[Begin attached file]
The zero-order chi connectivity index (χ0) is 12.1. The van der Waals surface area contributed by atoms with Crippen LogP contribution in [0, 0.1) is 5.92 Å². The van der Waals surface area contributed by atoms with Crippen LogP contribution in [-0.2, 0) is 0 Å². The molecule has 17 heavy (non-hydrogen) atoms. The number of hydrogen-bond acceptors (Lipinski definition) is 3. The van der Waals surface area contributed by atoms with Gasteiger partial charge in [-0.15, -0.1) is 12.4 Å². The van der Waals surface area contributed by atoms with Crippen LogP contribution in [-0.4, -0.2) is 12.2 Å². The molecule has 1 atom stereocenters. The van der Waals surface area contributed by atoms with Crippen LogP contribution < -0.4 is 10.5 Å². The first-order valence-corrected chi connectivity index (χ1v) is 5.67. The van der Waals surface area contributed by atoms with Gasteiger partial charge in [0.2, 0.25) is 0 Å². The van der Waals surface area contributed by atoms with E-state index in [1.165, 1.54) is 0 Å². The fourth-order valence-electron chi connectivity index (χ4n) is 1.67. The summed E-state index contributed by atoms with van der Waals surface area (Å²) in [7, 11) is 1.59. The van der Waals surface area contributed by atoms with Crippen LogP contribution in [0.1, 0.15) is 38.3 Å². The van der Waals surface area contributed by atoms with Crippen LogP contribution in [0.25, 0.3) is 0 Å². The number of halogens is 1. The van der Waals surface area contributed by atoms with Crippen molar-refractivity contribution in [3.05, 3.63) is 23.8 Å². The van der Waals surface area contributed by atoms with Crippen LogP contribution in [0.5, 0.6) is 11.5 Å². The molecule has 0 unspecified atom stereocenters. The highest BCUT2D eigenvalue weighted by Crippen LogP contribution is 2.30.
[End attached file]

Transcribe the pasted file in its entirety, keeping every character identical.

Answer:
The zero-order chi connectivity index (χ0) is 12.1. The van der Waals surface area contributed by atoms with Crippen LogP contribution in [0, 0.1) is 5.92 Å². The van der Waals surface area contributed by atoms with Crippen LogP contribution in [-0.2, 0) is 0 Å². The molecule has 17 heavy (non-hydrogen) atoms. The number of hydrogen-bond acceptors (Lipinski definition) is 3. The van der Waals surface area contributed by atoms with Gasteiger partial charge in [-0.15, -0.1) is 12.4 Å². The van der Waals surface area contributed by atoms with Crippen LogP contribution in [-0.4, -0.2) is 12.2 Å². The molecule has 1 atom stereocenters. The van der Waals surface area contributed by atoms with Crippen LogP contribution < -0.4 is 10.5 Å². The first-order valence-corrected chi connectivity index (χ1v) is 5.67. The van der Waals surface area contributed by atoms with Gasteiger partial charge in [0.2, 0.25) is 0 Å². The van der Waals surface area contributed by atoms with E-state index in [1.165, 1.54) is 0 Å². The fourth-order valence-electron chi connectivity index (χ4n) is 1.67. The summed E-state index contributed by atoms with van der Waals surface area (Å²) in [7, 11) is 1.59. The van der Waals surface area contributed by atoms with Crippen LogP contribution in [0.1, 0.15) is 38.3 Å². The van der Waals surface area contributed by atoms with Crippen LogP contribution in [0.25, 0.3) is 0 Å². The number of halogens is 1. The van der Waals surface area contributed by atoms with Crippen molar-refractivity contribution in [3.05, 3.63) is 23.8 Å². The van der Waals surface area contributed by atoms with Crippen LogP contribution in [0.5, 0.6) is 11.5 Å². The molecule has 0 unspecified atom stereocenters. The highest BCUT2D eigenvalue weighted by Crippen LogP contribution is 2.30.